Completed Foreclosures Reach Lowest Level Since July 2006

Foreclosure filings were reported on 101,938 U.S. properties in February - a decrease of 4% compared to January and a decrease of 9% compared to February 2014 to reach the lowest level since July 2006, according to RealtyTrac.

Foreclosure starts were also down in February: Foreclosure proceedings were commenced on 48,079 properties - down 5% compared to January and down 7% compared to a year ago, according to the firm’s U.S. Foreclosure Market Report.

“Given that August 2006 was the peak of the housing bubble, this eight-and-a-half-year low in foreclosure activity is a significant milestone and a sign that nationwide foreclosure activity is on track to return to historic norms this year - and is possibly even headed below historic norms given the skinny-jeans-tight lending standards over the past five years,” says Daren Blomquist, vice president at RealtyTrac, in a statement. “In markets where foreclosures were processed more efficiently, we are seeing foreclosure numbers now below pre-crisis levels in some cases.

“Conversely, the cleanup of deferred distress is continuing in markets where a logjam of in-limbo foreclosures is still lingering from the housing crisis - as evidenced by rebounding foreclosure activity in those markets,” he adds.

Although things are improving, 24 states posted a year-over-year increase in overall foreclosure activity in February, including Massachusetts (up 53%) and New York (up 19%).

Nationwide, 45,880 properties were scheduled for a future foreclosure auction in February - down 13% from January and down 4% from a year ago to reach the lowest level since July 2006.

Still, 25 states posted a year-over-year increase in scheduled foreclosure auctions, including New York (up 146%), Massachusetts (up 88%), New Jersey (up 38%) and Washington (up 17%).

Bank repossessions were completed on 24,305 properties in February - up 9% from January but down 20% from a year ago. February was the 27th consecutive month where repossessions nationwide decreased on an annual basis.

 

NeighborWorks Announces New Round Of NFMC Funding

NeighborWorks America recently reported that $44.8 million has been awarded to 25 state housing finance agencies, 18 U.S. Department of Housing and Urban Development-approved housing counseling intermediaries and 68 community-based NeighborWorks organizations to provide counseling for families and individuals facing the threat of foreclosure.

The funding will be distributed through the National Foreclosure Mitigation Counseling (NFMC) program to nonprofit counseling agencies and local NeighborWorks organizations across the country, NeighborWorks says in a release.

These groups, in turn, will help nearly 130,000 families avoid foreclosure and keep their homes by helping them determine their eligibility for the various state and federal foreclosure-prevention assistance programs.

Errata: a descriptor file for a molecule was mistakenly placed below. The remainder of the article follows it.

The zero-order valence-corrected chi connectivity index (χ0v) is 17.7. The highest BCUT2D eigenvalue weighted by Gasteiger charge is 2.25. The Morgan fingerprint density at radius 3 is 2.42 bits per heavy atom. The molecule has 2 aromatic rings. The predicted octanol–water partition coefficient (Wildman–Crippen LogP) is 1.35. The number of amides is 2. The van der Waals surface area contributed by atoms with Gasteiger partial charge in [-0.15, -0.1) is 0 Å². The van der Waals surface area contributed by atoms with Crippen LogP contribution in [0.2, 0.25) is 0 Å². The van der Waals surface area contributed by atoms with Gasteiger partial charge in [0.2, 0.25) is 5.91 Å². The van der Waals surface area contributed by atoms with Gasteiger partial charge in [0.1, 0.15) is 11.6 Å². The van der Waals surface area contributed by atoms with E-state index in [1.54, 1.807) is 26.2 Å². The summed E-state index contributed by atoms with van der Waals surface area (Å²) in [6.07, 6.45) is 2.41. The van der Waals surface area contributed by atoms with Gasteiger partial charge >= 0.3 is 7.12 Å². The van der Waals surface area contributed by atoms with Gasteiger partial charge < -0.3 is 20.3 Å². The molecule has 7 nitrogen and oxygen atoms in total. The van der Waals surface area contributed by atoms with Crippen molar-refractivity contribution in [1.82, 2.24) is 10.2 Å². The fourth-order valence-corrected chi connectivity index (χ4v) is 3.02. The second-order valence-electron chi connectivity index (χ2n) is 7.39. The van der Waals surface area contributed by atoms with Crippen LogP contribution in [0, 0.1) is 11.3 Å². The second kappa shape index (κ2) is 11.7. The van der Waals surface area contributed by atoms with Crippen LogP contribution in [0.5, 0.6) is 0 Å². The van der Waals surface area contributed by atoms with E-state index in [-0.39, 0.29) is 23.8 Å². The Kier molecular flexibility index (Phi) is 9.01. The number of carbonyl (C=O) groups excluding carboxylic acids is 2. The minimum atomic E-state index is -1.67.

In addition, these groups help homeowners understand the complex foreclosure process.

NeighborWorks will use a portion of the funding to train about 1,600 counselors.

 

HOPE NOW: Loan Mod Volume Fell About 5% In January

Mortgage servicers processed 35,167 loan modifications in January, down about 5% from 36,639 in December, according to HOPE NOW, a voluntary, private-sector alliance of mortgage servicers, investors, mortgage insurers and nonprofit counselors.

Of those, about 24,402 were completed under proprietary programs, while about 10,765 were completed under the government’s Home Affordable Modification Program.

Altogether, servicers completed about 158,194 foreclosure prevention actions in January, compared to 155,079 in December.

Foreclosure starts held steady in January at about 80,000, according to HOPE NOW’s data.

Foreclosure sales, however, increased to about 36,000 in January - a jump of about 19% compared to 29,000 in December.

There were about 8,000 short sales in January - down 20% compared to about 10,000 in December.

Approximately 2,000 deeds-in-lieu were completed in January - about the same number that were completed in December.

The number of serious delinquencies remained unchanged for the month at approximately 1.9 million.

In a statement, Erik Selk, executive director for HOPE NOW, points out that the increase in foreclosure sales is partly a function of improving foreclosure timelines resulting from shrinking foreclosure volume.

“Although the foreclosure sales jumped in January, all homeowners have been reviewed for various loss mitigation options,” he says. “This is also a reflection of the effect that mediation has on foreclosure timelines in several states.”

Selk says that during two recent HOPE NOW events in California, each with about 500 attendees, it was determined that about half the attendees were delinquent on their mortgages and about 25% were unemployed.

“In addition to our loss mitigation events, our members are working on new initiatives with us, such as community repair and loan originations, designed to further stabilize the housing market,” Selk says. “We expect to roll out more detailed plans for these projects in the near future.”

Foreclosure

Completed Foreclosures Reach Lowest Level Since July 2006

 

 

 

 

 

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